Friday, 29 June 2012

The film - what happens next?

Gosh it's been a whirlwind two weeks! Of course it's nothing to what real celebrities go through, but it's been exciting, exhausting and unbelievably good for my ego
Firstly, I was overwhelmed by the wonderful messages of support from people once I had announced the news of the film. I'd been pretty scared about doing it - I didn't really know what to expect - but I really hadn't imagined I'd be the recipient of such generosity of spirit. It was incredibly heartwarming. I had so many posts on my Facebook message board, private messages, emails and of course comments on this blog. All were supportive, congratulatory and very, very kind. Thank you everyone!
Then every day last week was spent in interviews with TV, radio and national press. And this was a week that should have been completely taken up with preparation for my big student show on Saturday! I'm good at juggling but I tell you, there were a lot of balls up there! Here's a link to a BBC TV news film about the story and here's a lovely piece in the Sunday Express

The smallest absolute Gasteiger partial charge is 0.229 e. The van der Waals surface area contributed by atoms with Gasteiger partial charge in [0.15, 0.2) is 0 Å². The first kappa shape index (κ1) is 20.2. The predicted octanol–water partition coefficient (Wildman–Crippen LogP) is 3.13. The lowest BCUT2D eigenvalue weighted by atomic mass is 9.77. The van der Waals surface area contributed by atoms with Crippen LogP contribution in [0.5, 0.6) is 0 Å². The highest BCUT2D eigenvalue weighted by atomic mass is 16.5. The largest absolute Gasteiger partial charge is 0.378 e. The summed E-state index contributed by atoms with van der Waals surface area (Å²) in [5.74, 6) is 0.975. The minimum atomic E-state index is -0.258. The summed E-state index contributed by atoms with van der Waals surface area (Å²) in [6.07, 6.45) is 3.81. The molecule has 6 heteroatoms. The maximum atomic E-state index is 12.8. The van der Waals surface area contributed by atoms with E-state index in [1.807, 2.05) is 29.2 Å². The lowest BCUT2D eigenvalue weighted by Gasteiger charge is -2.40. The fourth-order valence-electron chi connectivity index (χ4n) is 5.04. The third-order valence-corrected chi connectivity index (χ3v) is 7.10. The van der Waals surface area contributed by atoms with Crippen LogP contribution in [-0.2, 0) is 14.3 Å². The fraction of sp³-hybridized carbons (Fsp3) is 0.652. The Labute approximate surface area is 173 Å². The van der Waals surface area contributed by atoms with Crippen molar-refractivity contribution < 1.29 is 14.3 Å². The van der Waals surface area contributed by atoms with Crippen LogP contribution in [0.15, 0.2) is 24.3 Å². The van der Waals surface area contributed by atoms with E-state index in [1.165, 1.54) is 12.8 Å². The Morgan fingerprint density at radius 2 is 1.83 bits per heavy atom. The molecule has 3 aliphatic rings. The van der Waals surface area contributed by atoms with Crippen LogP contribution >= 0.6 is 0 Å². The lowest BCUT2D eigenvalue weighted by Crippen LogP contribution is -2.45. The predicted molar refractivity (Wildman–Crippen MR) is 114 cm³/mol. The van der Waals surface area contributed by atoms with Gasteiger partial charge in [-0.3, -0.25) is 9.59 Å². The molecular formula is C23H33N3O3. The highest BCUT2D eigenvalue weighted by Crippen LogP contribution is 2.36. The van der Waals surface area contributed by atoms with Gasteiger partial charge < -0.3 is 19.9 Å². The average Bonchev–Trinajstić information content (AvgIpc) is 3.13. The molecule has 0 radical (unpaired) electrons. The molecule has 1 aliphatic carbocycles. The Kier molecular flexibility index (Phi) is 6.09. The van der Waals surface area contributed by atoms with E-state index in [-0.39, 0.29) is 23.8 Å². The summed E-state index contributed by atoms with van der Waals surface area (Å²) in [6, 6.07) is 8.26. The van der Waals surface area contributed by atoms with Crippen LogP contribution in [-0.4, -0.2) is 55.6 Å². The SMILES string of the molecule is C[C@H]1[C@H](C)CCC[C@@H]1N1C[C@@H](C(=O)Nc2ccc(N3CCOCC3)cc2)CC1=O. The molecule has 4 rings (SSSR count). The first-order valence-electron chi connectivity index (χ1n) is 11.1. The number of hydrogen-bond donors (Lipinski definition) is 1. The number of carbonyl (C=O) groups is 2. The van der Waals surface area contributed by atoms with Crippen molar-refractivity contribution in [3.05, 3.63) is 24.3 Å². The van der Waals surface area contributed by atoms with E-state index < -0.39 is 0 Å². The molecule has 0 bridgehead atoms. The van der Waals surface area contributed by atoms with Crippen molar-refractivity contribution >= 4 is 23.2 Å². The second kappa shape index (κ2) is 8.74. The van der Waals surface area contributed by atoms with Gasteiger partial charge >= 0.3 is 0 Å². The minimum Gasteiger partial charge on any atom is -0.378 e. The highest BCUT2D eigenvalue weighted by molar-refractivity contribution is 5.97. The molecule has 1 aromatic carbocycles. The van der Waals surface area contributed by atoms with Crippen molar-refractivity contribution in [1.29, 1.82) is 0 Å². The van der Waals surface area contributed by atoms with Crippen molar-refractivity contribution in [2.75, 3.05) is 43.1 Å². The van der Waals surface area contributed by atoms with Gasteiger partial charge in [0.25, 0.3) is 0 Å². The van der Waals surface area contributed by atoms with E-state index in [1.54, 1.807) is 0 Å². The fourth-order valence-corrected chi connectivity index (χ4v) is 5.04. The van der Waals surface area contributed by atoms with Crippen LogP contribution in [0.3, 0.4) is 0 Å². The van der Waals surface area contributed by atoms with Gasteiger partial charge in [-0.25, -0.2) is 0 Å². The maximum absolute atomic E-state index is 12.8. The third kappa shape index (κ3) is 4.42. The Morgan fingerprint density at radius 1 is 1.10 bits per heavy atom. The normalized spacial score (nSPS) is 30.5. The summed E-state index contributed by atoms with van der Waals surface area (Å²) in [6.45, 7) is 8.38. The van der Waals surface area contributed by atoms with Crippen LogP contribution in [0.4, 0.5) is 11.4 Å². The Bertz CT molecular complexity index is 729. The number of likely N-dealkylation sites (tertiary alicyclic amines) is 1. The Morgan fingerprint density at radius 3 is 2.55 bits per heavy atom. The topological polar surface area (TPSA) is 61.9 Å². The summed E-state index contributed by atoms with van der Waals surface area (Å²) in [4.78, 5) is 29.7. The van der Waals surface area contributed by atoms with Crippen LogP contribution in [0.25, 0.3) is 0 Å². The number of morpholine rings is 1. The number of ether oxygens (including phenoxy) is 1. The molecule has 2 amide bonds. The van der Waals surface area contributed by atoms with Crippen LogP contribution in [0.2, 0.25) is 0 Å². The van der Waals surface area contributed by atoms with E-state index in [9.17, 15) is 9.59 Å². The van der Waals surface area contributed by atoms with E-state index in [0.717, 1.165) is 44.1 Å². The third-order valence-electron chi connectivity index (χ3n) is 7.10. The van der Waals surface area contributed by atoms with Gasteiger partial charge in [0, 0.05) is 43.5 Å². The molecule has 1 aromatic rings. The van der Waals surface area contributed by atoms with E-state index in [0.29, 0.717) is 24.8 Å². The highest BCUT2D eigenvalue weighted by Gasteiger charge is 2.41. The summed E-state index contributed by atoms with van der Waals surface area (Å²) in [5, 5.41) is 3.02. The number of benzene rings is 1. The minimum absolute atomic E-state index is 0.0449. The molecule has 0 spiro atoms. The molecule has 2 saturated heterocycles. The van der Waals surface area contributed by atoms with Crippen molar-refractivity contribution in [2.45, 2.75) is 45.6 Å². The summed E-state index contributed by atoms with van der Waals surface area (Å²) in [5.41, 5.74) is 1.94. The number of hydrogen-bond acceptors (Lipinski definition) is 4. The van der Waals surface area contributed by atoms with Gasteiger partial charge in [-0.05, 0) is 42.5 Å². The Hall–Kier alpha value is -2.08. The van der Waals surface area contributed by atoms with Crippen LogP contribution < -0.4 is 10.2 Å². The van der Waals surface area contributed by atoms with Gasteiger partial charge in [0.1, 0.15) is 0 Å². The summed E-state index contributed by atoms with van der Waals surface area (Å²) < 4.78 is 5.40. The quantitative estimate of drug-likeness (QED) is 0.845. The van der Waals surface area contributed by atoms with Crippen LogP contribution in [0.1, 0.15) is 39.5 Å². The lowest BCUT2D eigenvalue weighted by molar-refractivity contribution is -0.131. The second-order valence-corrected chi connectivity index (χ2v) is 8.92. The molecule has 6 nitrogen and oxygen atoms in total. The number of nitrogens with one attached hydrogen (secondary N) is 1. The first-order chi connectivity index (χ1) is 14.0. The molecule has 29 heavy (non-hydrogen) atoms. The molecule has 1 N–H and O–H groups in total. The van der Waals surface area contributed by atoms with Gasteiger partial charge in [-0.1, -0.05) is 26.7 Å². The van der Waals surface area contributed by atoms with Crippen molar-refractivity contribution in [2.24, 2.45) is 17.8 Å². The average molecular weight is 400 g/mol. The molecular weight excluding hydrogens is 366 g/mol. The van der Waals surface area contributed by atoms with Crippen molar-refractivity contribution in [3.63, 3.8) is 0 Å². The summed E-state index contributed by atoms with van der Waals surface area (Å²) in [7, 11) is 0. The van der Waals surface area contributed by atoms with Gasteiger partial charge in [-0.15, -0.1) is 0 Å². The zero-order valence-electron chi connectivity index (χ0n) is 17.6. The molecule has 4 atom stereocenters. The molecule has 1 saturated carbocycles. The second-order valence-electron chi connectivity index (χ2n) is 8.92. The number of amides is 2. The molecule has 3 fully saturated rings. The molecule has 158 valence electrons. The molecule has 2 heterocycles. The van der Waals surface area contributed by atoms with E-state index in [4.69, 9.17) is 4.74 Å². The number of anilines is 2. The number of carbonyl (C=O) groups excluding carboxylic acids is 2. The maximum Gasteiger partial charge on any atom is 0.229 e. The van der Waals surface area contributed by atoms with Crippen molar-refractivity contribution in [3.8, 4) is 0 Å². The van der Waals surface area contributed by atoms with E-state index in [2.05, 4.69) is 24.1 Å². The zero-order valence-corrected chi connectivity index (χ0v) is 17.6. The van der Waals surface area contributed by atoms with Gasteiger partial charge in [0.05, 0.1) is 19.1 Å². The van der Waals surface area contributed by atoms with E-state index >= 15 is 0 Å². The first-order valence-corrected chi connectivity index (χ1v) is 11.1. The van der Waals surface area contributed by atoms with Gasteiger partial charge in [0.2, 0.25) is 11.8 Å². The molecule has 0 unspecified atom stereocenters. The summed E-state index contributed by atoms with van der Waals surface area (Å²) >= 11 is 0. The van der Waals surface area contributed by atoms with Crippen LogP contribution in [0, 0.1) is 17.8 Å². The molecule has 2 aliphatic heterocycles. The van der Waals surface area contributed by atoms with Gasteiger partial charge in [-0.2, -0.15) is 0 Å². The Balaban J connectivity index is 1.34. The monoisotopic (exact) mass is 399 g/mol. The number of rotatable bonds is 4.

But now the student show is over (and was wonderful!) so I have time to get back to writing. And I thought you might like to know a bit more about where things are and what happens next as far as the film is concerned. Of course there are lots of things that have to be confidential, so I'm going to concentrate on stuff that is in the public domain or is standard industry practice.
How long will it take?
A film takes years to make - my brother, who works in the film industry told me to expect it to take up to ten years!! But because I'm working with a big studio it will hopefully be much quicker. This one has actually been in progress since November last year and if everything goes really quickly, it might be in cinemas two years from now. 
Two years may sound like a long time, but when you think of the amount of work that is involved: writing and agreeing a script, finding the right director, casting it, finding locations, putting together all the film crew, costuming, etc etc etc. And of course the studio has to work around the busy schedules of A-list actors and directors who are not all going to be available at the same time, and certainly not at the drop of a hat.
Filming itself typically takes around ten to twelve weeks. And even when that is done, there’s the long, gutty job of editing and post production - which takes about nine months.
Where are we now?